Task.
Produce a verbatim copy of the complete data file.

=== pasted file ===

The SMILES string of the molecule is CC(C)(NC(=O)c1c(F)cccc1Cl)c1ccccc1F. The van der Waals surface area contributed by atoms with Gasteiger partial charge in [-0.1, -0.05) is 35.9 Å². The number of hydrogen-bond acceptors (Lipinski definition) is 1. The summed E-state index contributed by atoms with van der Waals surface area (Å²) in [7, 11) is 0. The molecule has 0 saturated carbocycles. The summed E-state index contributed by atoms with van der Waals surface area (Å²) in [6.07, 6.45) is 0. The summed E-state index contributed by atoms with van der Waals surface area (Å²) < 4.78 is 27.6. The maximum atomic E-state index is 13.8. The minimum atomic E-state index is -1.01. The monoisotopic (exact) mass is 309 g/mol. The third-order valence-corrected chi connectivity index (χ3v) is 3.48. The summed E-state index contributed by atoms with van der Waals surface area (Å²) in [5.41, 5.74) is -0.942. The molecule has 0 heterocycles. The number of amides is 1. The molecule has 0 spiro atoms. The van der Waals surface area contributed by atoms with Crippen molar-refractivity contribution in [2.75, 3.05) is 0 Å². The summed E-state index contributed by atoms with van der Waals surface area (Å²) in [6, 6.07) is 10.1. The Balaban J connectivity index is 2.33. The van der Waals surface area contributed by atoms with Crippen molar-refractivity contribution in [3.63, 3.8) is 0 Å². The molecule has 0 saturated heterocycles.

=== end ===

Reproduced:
The SMILES string of the molecule is CC(C)(NC(=O)c1c(F)cccc1Cl)c1ccccc1F. The van der Waals surface area contributed by atoms with Gasteiger partial charge in [-0.1, -0.05) is 35.9 Å². The number of hydrogen-bond acceptors (Lipinski definition) is 1. The summed E-state index contributed by atoms with van der Waals surface area (Å²) in [7, 11) is 0. The molecule has 0 saturated carbocycles. The summed E-state index contributed by atoms with van der Waals surface area (Å²) in [6.07, 6.45) is 0. The summed E-state index contributed by atoms with van der Waals surface area (Å²) < 4.78 is 27.6. The maximum atomic E-state index is 13.8. The minimum atomic E-state index is -1.01. The monoisotopic (exact) mass is 309 g/mol. The third-order valence-corrected chi connectivity index (χ3v) is 3.48. The summed E-state index contributed by atoms with van der Waals surface area (Å²) in [5.41, 5.74) is -0.942. The molecule has 0 heterocycles. The number of amides is 1. The molecule has 0 spiro atoms. The van der Waals surface area contributed by atoms with Crippen molar-refractivity contribution in [2.75, 3.05) is 0 Å². The summed E-state index contributed by atoms with van der Waals surface area (Å²) in [6, 6.07) is 10.1. The Balaban J connectivity index is 2.33. The van der Waals surface area contributed by atoms with Crippen molar-refractivity contribution in [3.63, 3.8) is 0 Å². The molecule has 0 saturated heterocycles.